Fanshots

Jenks thinks you're Jerks.

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You big meanies! You hurt BBBJ's feelings. Now apologize and tell him you believe in him. Jenks has been in Chicago a while. You think he'd be used to the very quick ups and downs that public opinion here can have, but he's acting like a hurt kitten. If you're blowing a huge lead, then pitching very inconsitently, people have a right to worry. Come on Bobby, don't take it personally. We still love the beard.

Forget Chicago Tough – Rios is Chicago Good

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Still, there’s a lot to learn from the Rios acquisition, and it goes back to what I said about Mark Teahen in January. Guys like Teahen and Mark Kotsay were acquired because of a "fit," but when you tried to put their skills down in a ledger, it became hard to identify anything they could be relied upon to do well. Rios, meanwhile, had such skills. Even when he was hitting .199, he was playing a mean center field and running the bases well. Give him at least an average bat — a good bet, given his track record — and he would earn his money. Give him an All-Star bat, and the South Side is pitching so many tents that you could call it "Hooverville." This is what happens when you pursue tangibles ahead of intangibles and base projections off past performance instead of wishcasting. Rios had clearly defined strengths that fit a team need, making his potentially unprecedented season at the plate gravy.

Sickel's White Sox Draft Review

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Chicago White Sox Draft Review 1) Chris Sale, LHP, Florida Gulf Coast University: No one expected Sale to fall this far, 13th overall. He's a steal in this slot. Although his delivery is unconventional, he repeats it well and I'm not convinced that his injury risk is any higher than any other pitcher. 2) Jacob Petricka, RHP, Indiana State University: Raw before this year, Petricka improved his mechanics this year and got his fastball up to 98 MPH at times. He still needs refinement, but has a lot of potential as a relief arm. 3) Addison Reed, RHP,San Diego State: Very polished, Reed throws 89-92 as a starter but hit the mid-90s when used as a closer in '09. He has a good slider and changeup. If used in rotation, he looks like a number three or four starter, but if he moves to the pen he could move very fast as a closer through the system.

The Cell Spruces Up Eating Options

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Smoque BBQ announced a few weeks ago that it would have a small kiosk at The Cell for the rest of the season, selling its incomparable brisket and pulled pork, plus coleslaw and baked beans. Only problem is – like all of the private suite/season ticket-holding areas at The Cell – the food service for these luxury/premium ticket holders is run exclusively by Levy Restaurants. When it comes to concessions, a completely different company is in charge. Sportservice doesn’t have the restaurant or fine-dining background that Levy brings to the table, but the company has made some incremental improvements this season.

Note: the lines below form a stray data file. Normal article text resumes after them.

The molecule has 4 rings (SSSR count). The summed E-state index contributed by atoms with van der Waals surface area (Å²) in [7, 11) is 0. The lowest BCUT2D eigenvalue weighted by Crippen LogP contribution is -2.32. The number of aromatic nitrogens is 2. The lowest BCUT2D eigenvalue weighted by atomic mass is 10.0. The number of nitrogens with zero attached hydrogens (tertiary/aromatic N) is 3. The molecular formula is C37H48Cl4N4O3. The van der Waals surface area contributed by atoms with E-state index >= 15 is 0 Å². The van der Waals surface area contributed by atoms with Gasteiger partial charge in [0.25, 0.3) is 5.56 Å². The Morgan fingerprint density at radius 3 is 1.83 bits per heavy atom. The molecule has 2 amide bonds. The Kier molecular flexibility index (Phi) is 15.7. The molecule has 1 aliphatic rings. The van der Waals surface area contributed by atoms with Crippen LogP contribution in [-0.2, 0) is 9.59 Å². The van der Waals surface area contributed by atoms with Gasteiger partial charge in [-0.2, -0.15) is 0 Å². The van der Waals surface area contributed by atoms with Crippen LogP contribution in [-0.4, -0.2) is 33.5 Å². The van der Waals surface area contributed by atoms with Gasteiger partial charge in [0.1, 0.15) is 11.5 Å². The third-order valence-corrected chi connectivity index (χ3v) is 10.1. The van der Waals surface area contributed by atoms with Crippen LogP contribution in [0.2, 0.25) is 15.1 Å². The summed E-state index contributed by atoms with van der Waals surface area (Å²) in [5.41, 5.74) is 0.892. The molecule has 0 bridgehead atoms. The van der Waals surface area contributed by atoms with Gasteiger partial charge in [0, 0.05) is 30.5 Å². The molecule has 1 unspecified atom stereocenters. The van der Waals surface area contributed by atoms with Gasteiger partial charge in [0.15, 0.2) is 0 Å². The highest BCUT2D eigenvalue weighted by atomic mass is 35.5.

Big Surprise: Beckham, a Sophomore, is Slumping

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Perhaps no one has had a tougher second season than Chicago White Sox second baseman Gordon Beckham. He made quite the impression on the South Side last year, getting to the big leagues less than a year after being the eighth pick in the 2008 draft. So far he's hitting just .203, has only five extra-base hits and recently lost his starting job.

douchebag idea of the day

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of course they have the cubs' guy running it.

Site Note

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After all those jokes about butt cancer, Cheat really did break his pelvis. Site updates (from me) will be limited in the next two days as I'm loaded up on drugs and between doctors appointments. The good news is, the content on the site was stellar this week. And now that I'll spend much of the next month, and perhaps a large chunk of the summer, stuck in Mom's basement, I should have nothing better to do than write and masturbate. So expect to see this site to return to full strength soon.

Another Take on The Imperfect Perfect Game

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Twenty-five years later, on July 3, 2008, Anthony McCarron of New York's Daily News wrote of the final moments of the game. Righetti is facing the final batter, Wade Boggs, and is worried he'll tap the ball toward first and beat him to the bag. At the plate, Boggs is thinking, "If I get a hit here, with two out in the ninth inning, and break this thing up, I'm probably not getting out of here alive." As Mr. McCarron wrote, Righetti "snapped off a crisp slider, Boggs struck out swinging," and Righetti flung his arms out in joy. The crowd exploded, they wouldn't stop jumping and cheering, and later they filled the bars around the stadium. It was raucous, joyful. Everyone acted as if they were related, because it is a beautiful thing when you witness history together. It's unifying.

How I feel

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How I feel